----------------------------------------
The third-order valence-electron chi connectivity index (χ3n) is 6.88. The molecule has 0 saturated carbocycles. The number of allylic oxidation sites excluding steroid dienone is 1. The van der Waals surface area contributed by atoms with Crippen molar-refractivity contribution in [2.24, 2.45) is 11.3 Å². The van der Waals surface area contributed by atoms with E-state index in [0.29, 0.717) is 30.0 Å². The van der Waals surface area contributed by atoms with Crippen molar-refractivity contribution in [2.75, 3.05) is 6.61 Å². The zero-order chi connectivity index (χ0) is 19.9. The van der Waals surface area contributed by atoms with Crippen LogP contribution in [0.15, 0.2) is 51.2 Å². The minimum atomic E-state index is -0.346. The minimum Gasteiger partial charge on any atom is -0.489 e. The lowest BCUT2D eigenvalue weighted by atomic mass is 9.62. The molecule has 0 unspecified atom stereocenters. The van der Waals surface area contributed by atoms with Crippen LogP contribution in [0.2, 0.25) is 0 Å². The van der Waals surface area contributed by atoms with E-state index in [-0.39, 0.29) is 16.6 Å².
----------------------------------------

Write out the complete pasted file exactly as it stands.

The third-order valence-electron chi connectivity index (χ3n) is 6.88. The molecule has 0 saturated carbocycles. The number of allylic oxidation sites excluding steroid dienone is 1. The van der Waals surface area contributed by atoms with Crippen molar-refractivity contribution in [2.24, 2.45) is 11.3 Å². The van der Waals surface area contributed by atoms with E-state index in [0.29, 0.717) is 30.0 Å². The van der Waals surface area contributed by atoms with Crippen molar-refractivity contribution in [2.75, 3.05) is 6.61 Å². The zero-order chi connectivity index (χ0) is 19.9. The van der Waals surface area contributed by atoms with Crippen LogP contribution in [0.15, 0.2) is 51.2 Å². The minimum atomic E-state index is -0.346. The minimum Gasteiger partial charge on any atom is -0.489 e. The lowest BCUT2D eigenvalue weighted by atomic mass is 9.62. The molecule has 0 unspecified atom stereocenters. The van der Waals surface area contributed by atoms with Crippen LogP contribution in [0.2, 0.25) is 0 Å². The van der Waals surface area contributed by atoms with E-state index in [-0.39, 0.29) is 16.6 Å².